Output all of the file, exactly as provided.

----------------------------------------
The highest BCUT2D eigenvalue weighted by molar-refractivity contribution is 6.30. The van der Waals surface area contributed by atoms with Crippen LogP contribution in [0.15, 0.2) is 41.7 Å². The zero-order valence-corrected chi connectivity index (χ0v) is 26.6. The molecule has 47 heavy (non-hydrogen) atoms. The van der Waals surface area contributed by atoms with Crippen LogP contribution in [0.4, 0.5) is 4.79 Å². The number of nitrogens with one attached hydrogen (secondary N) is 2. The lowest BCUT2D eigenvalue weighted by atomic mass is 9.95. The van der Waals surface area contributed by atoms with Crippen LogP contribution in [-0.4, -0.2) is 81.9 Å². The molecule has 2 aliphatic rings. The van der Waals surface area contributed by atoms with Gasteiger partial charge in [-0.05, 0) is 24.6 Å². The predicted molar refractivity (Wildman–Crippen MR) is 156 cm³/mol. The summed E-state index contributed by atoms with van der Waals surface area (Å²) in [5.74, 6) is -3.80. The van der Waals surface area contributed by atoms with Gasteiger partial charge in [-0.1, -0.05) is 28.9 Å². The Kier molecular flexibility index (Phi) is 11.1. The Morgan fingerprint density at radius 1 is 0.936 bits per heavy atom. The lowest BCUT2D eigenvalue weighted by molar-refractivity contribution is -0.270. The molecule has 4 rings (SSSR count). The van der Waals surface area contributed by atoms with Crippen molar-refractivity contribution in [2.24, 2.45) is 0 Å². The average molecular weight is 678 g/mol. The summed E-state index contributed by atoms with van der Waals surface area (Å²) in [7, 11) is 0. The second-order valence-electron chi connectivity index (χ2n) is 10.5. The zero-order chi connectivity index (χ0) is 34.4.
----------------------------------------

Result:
The highest BCUT2D eigenvalue weighted by molar-refractivity contribution is 6.30. The van der Waals surface area contributed by atoms with Crippen LogP contribution in [0.15, 0.2) is 41.7 Å². The zero-order valence-corrected chi connectivity index (χ0v) is 26.6. The molecule has 47 heavy (non-hydrogen) atoms. The van der Waals surface area contributed by atoms with Crippen LogP contribution in [0.4, 0.5) is 4.79 Å². The number of nitrogens with one attached hydrogen (secondary N) is 2. The lowest BCUT2D eigenvalue weighted by atomic mass is 9.95. The van der Waals surface area contributed by atoms with Crippen LogP contribution in [-0.4, -0.2) is 81.9 Å². The molecule has 2 aliphatic rings. The van der Waals surface area contributed by atoms with Gasteiger partial charge in [-0.05, 0) is 24.6 Å². The predicted molar refractivity (Wildman–Crippen MR) is 156 cm³/mol. The summed E-state index contributed by atoms with van der Waals surface area (Å²) in [5.74, 6) is -3.80. The van der Waals surface area contributed by atoms with Gasteiger partial charge in [-0.1, -0.05) is 28.9 Å². The Kier molecular flexibility index (Phi) is 11.1. The Morgan fingerprint density at radius 1 is 0.936 bits per heavy atom. The lowest BCUT2D eigenvalue weighted by molar-refractivity contribution is -0.270. The molecule has 4 rings (SSSR count). The van der Waals surface area contributed by atoms with Crippen molar-refractivity contribution in [2.24, 2.45) is 0 Å². The average molecular weight is 678 g/mol. The summed E-state index contributed by atoms with van der Waals surface area (Å²) in [7, 11) is 0. The second-order valence-electron chi connectivity index (χ2n) is 10.5. The zero-order chi connectivity index (χ0) is 34.4.